Daily Wire hosts Ben Shapiro, Matt Walsh, Michael Knowles, and Brett Cooper reacted to Andrew Tate, the controversial social media influencer who has taken the internet by storm in recent months, during recent episodes of their respective podcasts.
The embattled former professional kickboxer was detained last month at his luxury villa in Romania for allegedly abducting two women and coercing them to make pornographic material. Tate, who brags about his sexual escapades and posts pictures with his sports cars, emerged as one of the most searched men in the world after he was banned from most social media sites last year, presumably for his messages to young men, which center upon fostering physical and mental fortitude while resisting certain corruptive vices offered by modernity.
Shapiro, Walsh, Knowles and Cooper each discussed the Tate phenomenon, condemning his encouragement of promiscuity and agreeing that Tate has struck a nerve among males by making correct observations about the current social order, which he calls ‘the Matrix.’
Shapiro recalled a recent conversation with adolescent children of his family friends who asked for his thoughts about Tate.
“I have a lot of young listeners who are interested in the stuff that Andrew Tate says,” remarked Shapiro. “He’s transgressive in that he says things that no one else will say. Some of the stuff he says is frankly terrible, and some of the stuff he says is not terrible. Some of the stuff he says is actually a version of truth.”
The bestselling author and conservative podcast host noted that Tate receives attention because he says truths that were once deemed common sense but are now heavily censored without fear of repercussion. “What’s been crimped is courage. People are afraid to say the truth, and they’re also afraid to say their opinion because they lack courage, because the social sanctions are so strong,” he continued. “When you draw a lot of fire the way Andrew Tate does, a lot of people see that as more courageous than if you say something that is a little bit better calibrated and more in consonance with eternal truths.”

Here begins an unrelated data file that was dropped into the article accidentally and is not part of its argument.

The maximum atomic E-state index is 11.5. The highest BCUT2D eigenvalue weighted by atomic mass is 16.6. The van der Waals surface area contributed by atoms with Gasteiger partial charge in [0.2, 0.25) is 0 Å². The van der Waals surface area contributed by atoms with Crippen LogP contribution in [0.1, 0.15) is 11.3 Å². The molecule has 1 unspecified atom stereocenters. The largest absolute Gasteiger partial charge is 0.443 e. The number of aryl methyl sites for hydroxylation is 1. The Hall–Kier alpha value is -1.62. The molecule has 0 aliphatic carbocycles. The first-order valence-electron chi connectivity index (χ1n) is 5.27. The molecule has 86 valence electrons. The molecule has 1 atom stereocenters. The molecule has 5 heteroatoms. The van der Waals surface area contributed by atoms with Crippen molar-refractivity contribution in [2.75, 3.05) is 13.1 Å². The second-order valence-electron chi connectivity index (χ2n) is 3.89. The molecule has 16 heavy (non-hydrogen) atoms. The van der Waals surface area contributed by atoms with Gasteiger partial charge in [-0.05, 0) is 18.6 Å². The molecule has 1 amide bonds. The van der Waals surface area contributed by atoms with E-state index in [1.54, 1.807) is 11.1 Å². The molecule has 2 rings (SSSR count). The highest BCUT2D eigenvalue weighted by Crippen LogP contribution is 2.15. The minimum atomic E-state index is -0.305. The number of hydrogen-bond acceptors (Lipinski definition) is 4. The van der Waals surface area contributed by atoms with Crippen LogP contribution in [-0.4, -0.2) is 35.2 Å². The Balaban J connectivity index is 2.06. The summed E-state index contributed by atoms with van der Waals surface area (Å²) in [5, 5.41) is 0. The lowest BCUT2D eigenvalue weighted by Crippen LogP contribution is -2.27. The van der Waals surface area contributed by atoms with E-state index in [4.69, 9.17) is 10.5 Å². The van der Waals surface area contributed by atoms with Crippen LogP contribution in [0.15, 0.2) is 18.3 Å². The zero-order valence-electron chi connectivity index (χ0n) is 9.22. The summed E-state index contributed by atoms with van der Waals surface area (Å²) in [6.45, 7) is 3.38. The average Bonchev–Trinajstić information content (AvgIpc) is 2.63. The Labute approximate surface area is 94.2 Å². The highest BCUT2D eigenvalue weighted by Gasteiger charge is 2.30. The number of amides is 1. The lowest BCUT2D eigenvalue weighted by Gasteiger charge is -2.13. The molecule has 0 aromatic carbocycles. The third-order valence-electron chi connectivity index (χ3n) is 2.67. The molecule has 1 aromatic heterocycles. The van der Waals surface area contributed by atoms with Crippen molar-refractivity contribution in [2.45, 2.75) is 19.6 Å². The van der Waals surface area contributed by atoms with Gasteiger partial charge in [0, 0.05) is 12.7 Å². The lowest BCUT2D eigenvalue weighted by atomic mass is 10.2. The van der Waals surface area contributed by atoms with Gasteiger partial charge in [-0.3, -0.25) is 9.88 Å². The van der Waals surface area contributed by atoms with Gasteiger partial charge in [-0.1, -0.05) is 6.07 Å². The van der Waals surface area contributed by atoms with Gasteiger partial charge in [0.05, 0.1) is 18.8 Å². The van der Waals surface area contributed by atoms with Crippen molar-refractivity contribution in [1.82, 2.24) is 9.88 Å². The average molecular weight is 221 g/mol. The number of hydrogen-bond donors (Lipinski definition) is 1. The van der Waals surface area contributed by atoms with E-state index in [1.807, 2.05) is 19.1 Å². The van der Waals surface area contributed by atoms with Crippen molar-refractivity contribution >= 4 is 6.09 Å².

Shapiro summarized Tate’s version of masculinity as “have a bunch of kids by a bunch of different women and live in a castle with 30 Bugattis.” The brash form of manliness, however, contrasts with the traditional definition of masculine virtue, which centers upon the embrace of responsibility and self-sacrifice on behalf of others.
“The ultimate in manliness is ‘Get married, protect your family, provide for your kids and your family, provide a space for them to grow in safety and security, provide them roles and responsibilities.’ This is the role of a man; this is what a man does,” Shapiro said. “What Andrew Tate focuses mainly on is the critique of how society has undermined a lot of this stuff.”
Walsh, who has two young sons and whose wife is pregnant with twin boys, largely concurred with Shapiro and noted that society dismisses nearly all forms of masculinity as toxic.
“There is an epidemic of confused, directionless, depressed, broken young men, and it’s incredibly clear to me that this is rooted largely, though not solely, in a scarcity of male role models, specifically a catastrophic lack of present, devoted fathers in the home,” he commented. “This crisis is also driven by, while at the same time helping to create, a culture that is deeply hostile to young men.”